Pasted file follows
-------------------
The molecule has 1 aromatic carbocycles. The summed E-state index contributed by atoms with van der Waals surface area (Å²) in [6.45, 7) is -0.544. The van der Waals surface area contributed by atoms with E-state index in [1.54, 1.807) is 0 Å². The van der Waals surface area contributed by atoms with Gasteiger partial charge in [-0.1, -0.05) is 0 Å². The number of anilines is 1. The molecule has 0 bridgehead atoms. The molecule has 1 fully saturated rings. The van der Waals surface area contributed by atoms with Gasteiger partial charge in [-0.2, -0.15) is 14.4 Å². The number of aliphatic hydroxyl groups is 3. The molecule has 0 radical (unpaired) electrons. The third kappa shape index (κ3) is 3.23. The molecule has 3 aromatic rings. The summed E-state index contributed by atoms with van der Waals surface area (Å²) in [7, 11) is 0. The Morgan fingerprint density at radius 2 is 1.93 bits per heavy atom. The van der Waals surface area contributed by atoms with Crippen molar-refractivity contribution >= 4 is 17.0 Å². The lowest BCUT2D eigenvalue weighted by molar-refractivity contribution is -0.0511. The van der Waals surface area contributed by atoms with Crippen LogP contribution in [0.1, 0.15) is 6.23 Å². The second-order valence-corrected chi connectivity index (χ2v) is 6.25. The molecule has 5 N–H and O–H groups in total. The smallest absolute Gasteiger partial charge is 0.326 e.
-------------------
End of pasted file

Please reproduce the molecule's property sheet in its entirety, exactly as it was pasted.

The molecule has 1 aromatic carbocycles. The summed E-state index contributed by atoms with van der Waals surface area (Å²) in [6.45, 7) is -0.544. The van der Waals surface area contributed by atoms with E-state index in [1.54, 1.807) is 0 Å². The van der Waals surface area contributed by atoms with Gasteiger partial charge in [-0.1, -0.05) is 0 Å². The number of anilines is 1. The molecule has 0 bridgehead atoms. The molecule has 1 fully saturated rings. The van der Waals surface area contributed by atoms with Gasteiger partial charge in [-0.2, -0.15) is 14.4 Å². The number of aliphatic hydroxyl groups is 3. The molecule has 0 radical (unpaired) electrons. The third kappa shape index (κ3) is 3.23. The molecule has 3 aromatic rings. The summed E-state index contributed by atoms with van der Waals surface area (Å²) in [7, 11) is 0. The Morgan fingerprint density at radius 2 is 1.93 bits per heavy atom. The van der Waals surface area contributed by atoms with Crippen molar-refractivity contribution >= 4 is 17.0 Å². The lowest BCUT2D eigenvalue weighted by molar-refractivity contribution is -0.0511. The van der Waals surface area contributed by atoms with Crippen LogP contribution in [0.1, 0.15) is 6.23 Å². The second-order valence-corrected chi connectivity index (χ2v) is 6.25. The molecule has 5 N–H and O–H groups in total. The smallest absolute Gasteiger partial charge is 0.326 e.